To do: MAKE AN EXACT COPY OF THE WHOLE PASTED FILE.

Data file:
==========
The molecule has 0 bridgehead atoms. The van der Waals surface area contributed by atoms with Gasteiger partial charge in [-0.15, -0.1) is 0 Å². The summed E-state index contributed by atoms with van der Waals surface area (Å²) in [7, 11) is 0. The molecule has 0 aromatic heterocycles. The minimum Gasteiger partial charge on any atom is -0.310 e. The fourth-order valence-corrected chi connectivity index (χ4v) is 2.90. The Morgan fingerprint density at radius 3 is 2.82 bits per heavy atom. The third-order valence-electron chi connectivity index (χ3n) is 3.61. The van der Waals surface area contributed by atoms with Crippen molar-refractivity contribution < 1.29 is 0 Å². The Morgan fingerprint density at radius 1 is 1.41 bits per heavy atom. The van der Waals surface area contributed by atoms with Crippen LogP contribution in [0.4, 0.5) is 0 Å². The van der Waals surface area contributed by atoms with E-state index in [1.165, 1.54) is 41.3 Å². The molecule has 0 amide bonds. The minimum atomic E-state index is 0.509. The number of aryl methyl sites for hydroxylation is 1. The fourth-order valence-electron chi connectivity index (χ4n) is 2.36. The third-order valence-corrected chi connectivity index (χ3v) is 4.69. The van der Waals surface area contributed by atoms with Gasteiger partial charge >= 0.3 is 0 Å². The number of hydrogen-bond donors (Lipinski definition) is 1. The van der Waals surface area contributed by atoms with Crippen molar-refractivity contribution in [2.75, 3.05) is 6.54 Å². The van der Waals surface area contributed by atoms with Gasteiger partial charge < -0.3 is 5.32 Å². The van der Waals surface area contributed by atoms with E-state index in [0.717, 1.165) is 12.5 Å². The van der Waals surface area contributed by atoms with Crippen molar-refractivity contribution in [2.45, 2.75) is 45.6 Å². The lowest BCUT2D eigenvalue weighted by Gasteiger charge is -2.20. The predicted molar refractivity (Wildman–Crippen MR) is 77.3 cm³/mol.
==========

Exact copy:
The molecule has 0 bridgehead atoms. The van der Waals surface area contributed by atoms with Gasteiger partial charge in [-0.15, -0.1) is 0 Å². The summed E-state index contributed by atoms with van der Waals surface area (Å²) in [7, 11) is 0. The molecule has 0 aromatic heterocycles. The minimum Gasteiger partial charge on any atom is -0.310 e. The fourth-order valence-corrected chi connectivity index (χ4v) is 2.90. The Morgan fingerprint density at radius 3 is 2.82 bits per heavy atom. The third-order valence-electron chi connectivity index (χ3n) is 3.61. The van der Waals surface area contributed by atoms with Crippen molar-refractivity contribution < 1.29 is 0 Å². The Morgan fingerprint density at radius 1 is 1.41 bits per heavy atom. The van der Waals surface area contributed by atoms with Crippen LogP contribution in [0.4, 0.5) is 0 Å². The van der Waals surface area contributed by atoms with E-state index in [1.165, 1.54) is 41.3 Å². The molecule has 0 amide bonds. The minimum atomic E-state index is 0.509. The number of aryl methyl sites for hydroxylation is 1. The fourth-order valence-electron chi connectivity index (χ4n) is 2.36. The third-order valence-corrected chi connectivity index (χ3v) is 4.69. The van der Waals surface area contributed by atoms with Gasteiger partial charge >= 0.3 is 0 Å². The number of hydrogen-bond donors (Lipinski definition) is 1. The van der Waals surface area contributed by atoms with Crippen molar-refractivity contribution in [2.75, 3.05) is 6.54 Å². The van der Waals surface area contributed by atoms with Gasteiger partial charge < -0.3 is 5.32 Å². The van der Waals surface area contributed by atoms with E-state index in [0.717, 1.165) is 12.5 Å². The van der Waals surface area contributed by atoms with Crippen molar-refractivity contribution in [2.45, 2.75) is 45.6 Å². The lowest BCUT2D eigenvalue weighted by Gasteiger charge is -2.20. The predicted molar refractivity (Wildman–Crippen MR) is 77.3 cm³/mol.